The Group of 20 major economies sent a message Friday on the threat that rising protectionism poses to the global economy, but the United States cast doubt over its adherence to that stance.
US Treasury Secretary Steven Mnuchin reiterated the Trump administration’s emphasis on defending America against what it sees as unfair trade practices, and called on the IMF to do more in its watchdog role.
His comments came just hours after a meeting of G20 finance ministers in Washington which saw Germany’s Wolfgang Schaeuble say there was “broad agreement” that “free trade is better for global growth.”
“There was a broad consensus” that “protectionism would be damaging to the global economy and the concerned economies as well,” the German minister, whose country holds the rotating G20 presidency, told reporters.
That seemed to mark a striking change of tone since the last finance ministers meeting in Germany, one month ago, when the United States prevented the G20 from including a traditional pledge against protectionism in its final communique, calling the language “irrelevant.”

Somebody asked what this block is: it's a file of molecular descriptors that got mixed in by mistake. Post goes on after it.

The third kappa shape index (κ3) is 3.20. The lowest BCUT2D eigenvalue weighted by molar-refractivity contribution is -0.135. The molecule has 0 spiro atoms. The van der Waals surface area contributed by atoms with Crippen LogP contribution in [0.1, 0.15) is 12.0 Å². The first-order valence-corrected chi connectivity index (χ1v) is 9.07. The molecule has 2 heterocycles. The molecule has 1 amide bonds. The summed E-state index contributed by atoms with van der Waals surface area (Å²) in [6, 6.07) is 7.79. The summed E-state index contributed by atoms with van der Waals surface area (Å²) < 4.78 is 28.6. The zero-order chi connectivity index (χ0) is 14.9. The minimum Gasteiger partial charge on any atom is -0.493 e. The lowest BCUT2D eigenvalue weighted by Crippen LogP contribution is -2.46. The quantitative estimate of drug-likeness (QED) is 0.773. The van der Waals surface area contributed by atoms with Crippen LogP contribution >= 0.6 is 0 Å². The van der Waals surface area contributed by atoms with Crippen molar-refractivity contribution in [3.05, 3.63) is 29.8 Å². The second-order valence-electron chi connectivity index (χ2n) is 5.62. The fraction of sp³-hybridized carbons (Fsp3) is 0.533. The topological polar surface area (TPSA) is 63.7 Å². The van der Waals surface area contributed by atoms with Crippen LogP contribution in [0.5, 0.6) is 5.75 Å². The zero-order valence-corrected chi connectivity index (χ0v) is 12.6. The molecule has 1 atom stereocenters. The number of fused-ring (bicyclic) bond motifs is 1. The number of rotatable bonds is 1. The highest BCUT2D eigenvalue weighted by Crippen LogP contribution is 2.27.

It was unclear how far the renewed “consensus” extended. The group did not release a communique this time, and Mnuchin’s statement appeared to weaken Schaeuble’s declaration of unity.
Rising protectionist and anti-globalization sentiment in key economies has created a tense atmosphere at the normally placid and formulaic gathering of finance ministers, where the G20 officials met ahead of a semi-annual meeting Saturday of the International Monetary Fund.
Concerns have been fuelled by President Donald Trump’s threats to impose tariffs on countries that have trade surpluses with the United States, by the British decision to leave the European Union, and anti-internationalist rhetoric by some candidates in the French presidential election campaign.
In a short but tough statement, Mnuchin said the United States “will continue to promote an expansion of trade with those partners committed to market-based competition, while more rigorously defending ourselves against unfair trade practices.”